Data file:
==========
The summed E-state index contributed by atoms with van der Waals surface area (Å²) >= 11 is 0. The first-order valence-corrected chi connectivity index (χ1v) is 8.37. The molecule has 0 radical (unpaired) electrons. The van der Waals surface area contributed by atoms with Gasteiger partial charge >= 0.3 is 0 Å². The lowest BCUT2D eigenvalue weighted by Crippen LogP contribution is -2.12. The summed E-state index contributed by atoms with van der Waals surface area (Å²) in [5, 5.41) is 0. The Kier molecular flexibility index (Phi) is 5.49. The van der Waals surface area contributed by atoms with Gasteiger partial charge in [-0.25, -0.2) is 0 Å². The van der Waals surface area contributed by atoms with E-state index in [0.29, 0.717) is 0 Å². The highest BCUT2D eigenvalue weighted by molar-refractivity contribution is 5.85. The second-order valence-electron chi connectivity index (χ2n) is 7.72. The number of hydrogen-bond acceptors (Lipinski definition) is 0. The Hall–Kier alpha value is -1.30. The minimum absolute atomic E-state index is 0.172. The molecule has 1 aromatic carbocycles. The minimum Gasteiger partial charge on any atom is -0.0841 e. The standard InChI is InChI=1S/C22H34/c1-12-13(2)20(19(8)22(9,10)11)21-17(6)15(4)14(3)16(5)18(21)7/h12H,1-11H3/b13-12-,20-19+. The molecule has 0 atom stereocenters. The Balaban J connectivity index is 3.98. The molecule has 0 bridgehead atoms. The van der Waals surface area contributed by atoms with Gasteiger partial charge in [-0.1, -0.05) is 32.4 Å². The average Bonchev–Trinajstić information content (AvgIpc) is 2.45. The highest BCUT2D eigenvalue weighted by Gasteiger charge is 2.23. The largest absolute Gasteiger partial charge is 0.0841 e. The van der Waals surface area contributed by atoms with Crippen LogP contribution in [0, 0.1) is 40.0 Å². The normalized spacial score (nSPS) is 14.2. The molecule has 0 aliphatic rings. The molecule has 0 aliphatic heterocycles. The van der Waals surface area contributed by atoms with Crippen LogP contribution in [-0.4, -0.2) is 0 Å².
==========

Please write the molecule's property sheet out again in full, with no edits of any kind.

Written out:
The summed E-state index contributed by atoms with van der Waals surface area (Å²) >= 11 is 0. The first-order valence-corrected chi connectivity index (χ1v) is 8.37. The molecule has 0 radical (unpaired) electrons. The van der Waals surface area contributed by atoms with Gasteiger partial charge >= 0.3 is 0 Å². The lowest BCUT2D eigenvalue weighted by Crippen LogP contribution is -2.12. The summed E-state index contributed by atoms with van der Waals surface area (Å²) in [5, 5.41) is 0. The Kier molecular flexibility index (Phi) is 5.49. The van der Waals surface area contributed by atoms with Gasteiger partial charge in [-0.25, -0.2) is 0 Å². The van der Waals surface area contributed by atoms with E-state index in [0.29, 0.717) is 0 Å². The highest BCUT2D eigenvalue weighted by molar-refractivity contribution is 5.85. The second-order valence-electron chi connectivity index (χ2n) is 7.72. The number of hydrogen-bond acceptors (Lipinski definition) is 0. The Hall–Kier alpha value is -1.30. The minimum absolute atomic E-state index is 0.172. The molecule has 1 aromatic carbocycles. The minimum Gasteiger partial charge on any atom is -0.0841 e. The standard InChI is InChI=1S/C22H34/c1-12-13(2)20(19(8)22(9,10)11)21-17(6)15(4)14(3)16(5)18(21)7/h12H,1-11H3/b13-12-,20-19+. The molecule has 0 atom stereocenters. The Balaban J connectivity index is 3.98. The molecule has 0 bridgehead atoms. The van der Waals surface area contributed by atoms with Gasteiger partial charge in [-0.1, -0.05) is 32.4 Å². The average Bonchev–Trinajstić information content (AvgIpc) is 2.45. The highest BCUT2D eigenvalue weighted by Gasteiger charge is 2.23. The largest absolute Gasteiger partial charge is 0.0841 e. The van der Waals surface area contributed by atoms with Crippen LogP contribution in [0, 0.1) is 40.0 Å². The normalized spacial score (nSPS) is 14.2. The molecule has 0 aliphatic rings. The molecule has 0 aliphatic heterocycles. The van der Waals surface area contributed by atoms with Crippen LogP contribution in [-0.4, -0.2) is 0 Å².